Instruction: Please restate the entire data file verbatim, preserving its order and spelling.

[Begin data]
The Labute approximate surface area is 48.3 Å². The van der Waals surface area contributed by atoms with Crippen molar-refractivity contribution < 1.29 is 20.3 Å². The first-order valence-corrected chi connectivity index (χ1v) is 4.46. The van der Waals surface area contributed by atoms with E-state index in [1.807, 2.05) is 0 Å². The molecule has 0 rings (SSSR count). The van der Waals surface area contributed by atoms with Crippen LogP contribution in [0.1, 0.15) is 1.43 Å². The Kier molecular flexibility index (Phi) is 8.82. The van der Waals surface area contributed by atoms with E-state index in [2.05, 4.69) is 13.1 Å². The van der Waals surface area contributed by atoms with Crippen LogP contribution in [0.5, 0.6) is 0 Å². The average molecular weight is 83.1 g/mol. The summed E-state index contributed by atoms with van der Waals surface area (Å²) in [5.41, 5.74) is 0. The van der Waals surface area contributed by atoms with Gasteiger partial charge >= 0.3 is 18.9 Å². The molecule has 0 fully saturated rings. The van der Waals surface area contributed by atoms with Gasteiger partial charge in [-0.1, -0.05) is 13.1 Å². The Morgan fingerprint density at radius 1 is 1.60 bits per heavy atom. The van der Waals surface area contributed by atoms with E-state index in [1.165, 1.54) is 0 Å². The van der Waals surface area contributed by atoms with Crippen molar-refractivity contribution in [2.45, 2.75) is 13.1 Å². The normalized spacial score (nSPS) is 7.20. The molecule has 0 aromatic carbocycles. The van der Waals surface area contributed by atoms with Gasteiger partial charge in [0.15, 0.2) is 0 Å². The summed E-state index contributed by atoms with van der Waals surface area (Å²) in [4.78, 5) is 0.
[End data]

The Labute approximate surface area is 48.3 Å². The van der Waals surface area contributed by atoms with Crippen molar-refractivity contribution < 1.29 is 20.3 Å². The first-order valence-corrected chi connectivity index (χ1v) is 4.46. The van der Waals surface area contributed by atoms with E-state index in [1.807, 2.05) is 0 Å². The molecule has 0 rings (SSSR count). The van der Waals surface area contributed by atoms with Crippen LogP contribution in [0.1, 0.15) is 1.43 Å². The Kier molecular flexibility index (Phi) is 8.82. The van der Waals surface area contributed by atoms with E-state index in [2.05, 4.69) is 13.1 Å². The van der Waals surface area contributed by atoms with Crippen LogP contribution in [0.5, 0.6) is 0 Å². The average molecular weight is 83.1 g/mol. The summed E-state index contributed by atoms with van der Waals surface area (Å²) in [5.41, 5.74) is 0. The van der Waals surface area contributed by atoms with Gasteiger partial charge >= 0.3 is 18.9 Å². The molecule has 0 fully saturated rings. The van der Waals surface area contributed by atoms with Gasteiger partial charge in [-0.1, -0.05) is 13.1 Å². The Morgan fingerprint density at radius 1 is 1.60 bits per heavy atom. The van der Waals surface area contributed by atoms with E-state index in [1.165, 1.54) is 0 Å². The van der Waals surface area contributed by atoms with Crippen molar-refractivity contribution in [2.45, 2.75) is 13.1 Å². The normalized spacial score (nSPS) is 7.20. The molecule has 0 aromatic carbocycles. The van der Waals surface area contributed by atoms with Gasteiger partial charge in [0.15, 0.2) is 0 Å². The summed E-state index contributed by atoms with van der Waals surface area (Å²) in [4.78, 5) is 0.